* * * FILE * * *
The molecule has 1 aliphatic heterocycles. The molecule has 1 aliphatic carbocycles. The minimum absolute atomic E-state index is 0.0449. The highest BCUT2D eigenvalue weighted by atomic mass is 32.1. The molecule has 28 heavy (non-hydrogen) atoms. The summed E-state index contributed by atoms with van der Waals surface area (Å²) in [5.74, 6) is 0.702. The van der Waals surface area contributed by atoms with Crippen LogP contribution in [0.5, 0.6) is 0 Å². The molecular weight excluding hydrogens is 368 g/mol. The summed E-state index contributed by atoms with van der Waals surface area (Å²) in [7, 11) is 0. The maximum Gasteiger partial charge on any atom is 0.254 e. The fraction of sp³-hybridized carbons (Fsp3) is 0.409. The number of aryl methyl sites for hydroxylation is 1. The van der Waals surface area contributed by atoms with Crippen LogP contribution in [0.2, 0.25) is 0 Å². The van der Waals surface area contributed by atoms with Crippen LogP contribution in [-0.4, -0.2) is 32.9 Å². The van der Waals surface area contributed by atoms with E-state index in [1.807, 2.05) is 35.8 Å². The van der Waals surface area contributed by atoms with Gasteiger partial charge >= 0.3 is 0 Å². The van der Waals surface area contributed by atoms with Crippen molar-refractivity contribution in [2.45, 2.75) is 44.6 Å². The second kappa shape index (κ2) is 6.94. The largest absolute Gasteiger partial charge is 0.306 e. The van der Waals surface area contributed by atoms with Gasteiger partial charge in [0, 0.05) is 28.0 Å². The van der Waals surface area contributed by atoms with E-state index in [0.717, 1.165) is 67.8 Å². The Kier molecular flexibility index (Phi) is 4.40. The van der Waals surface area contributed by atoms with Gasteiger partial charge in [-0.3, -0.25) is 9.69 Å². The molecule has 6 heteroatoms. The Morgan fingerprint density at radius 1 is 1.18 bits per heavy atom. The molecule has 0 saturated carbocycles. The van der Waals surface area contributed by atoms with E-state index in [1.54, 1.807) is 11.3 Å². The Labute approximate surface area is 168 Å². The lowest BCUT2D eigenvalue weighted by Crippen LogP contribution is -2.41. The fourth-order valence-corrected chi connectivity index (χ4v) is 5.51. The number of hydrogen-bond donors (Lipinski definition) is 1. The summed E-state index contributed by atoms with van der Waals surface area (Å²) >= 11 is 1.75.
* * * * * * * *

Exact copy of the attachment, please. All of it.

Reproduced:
The molecule has 1 aliphatic heterocycles. The molecule has 1 aliphatic carbocycles. The minimum absolute atomic E-state index is 0.0449. The highest BCUT2D eigenvalue weighted by atomic mass is 32.1. The molecule has 28 heavy (non-hydrogen) atoms. The summed E-state index contributed by atoms with van der Waals surface area (Å²) in [5.74, 6) is 0.702. The van der Waals surface area contributed by atoms with Crippen LogP contribution in [0.5, 0.6) is 0 Å². The molecular weight excluding hydrogens is 368 g/mol. The summed E-state index contributed by atoms with van der Waals surface area (Å²) in [7, 11) is 0. The maximum Gasteiger partial charge on any atom is 0.254 e. The fraction of sp³-hybridized carbons (Fsp3) is 0.409. The number of aryl methyl sites for hydroxylation is 1. The van der Waals surface area contributed by atoms with Crippen LogP contribution in [0.2, 0.25) is 0 Å². The van der Waals surface area contributed by atoms with Crippen LogP contribution in [-0.4, -0.2) is 32.9 Å². The van der Waals surface area contributed by atoms with E-state index in [1.807, 2.05) is 35.8 Å². The van der Waals surface area contributed by atoms with Gasteiger partial charge >= 0.3 is 0 Å². The van der Waals surface area contributed by atoms with Crippen molar-refractivity contribution in [2.45, 2.75) is 44.6 Å². The second kappa shape index (κ2) is 6.94. The largest absolute Gasteiger partial charge is 0.306 e. The van der Waals surface area contributed by atoms with Gasteiger partial charge in [0, 0.05) is 28.0 Å². The van der Waals surface area contributed by atoms with E-state index in [0.717, 1.165) is 67.8 Å². The Kier molecular flexibility index (Phi) is 4.40. The van der Waals surface area contributed by atoms with Gasteiger partial charge in [-0.3, -0.25) is 9.69 Å². The molecule has 6 heteroatoms. The Morgan fingerprint density at radius 1 is 1.18 bits per heavy atom. The molecule has 0 saturated carbocycles. The van der Waals surface area contributed by atoms with E-state index in [1.54, 1.807) is 11.3 Å². The Labute approximate surface area is 168 Å². The lowest BCUT2D eigenvalue weighted by Crippen LogP contribution is -2.41. The fourth-order valence-corrected chi connectivity index (χ4v) is 5.51. The number of hydrogen-bond donors (Lipinski definition) is 1. The summed E-state index contributed by atoms with van der Waals surface area (Å²) >= 11 is 1.75.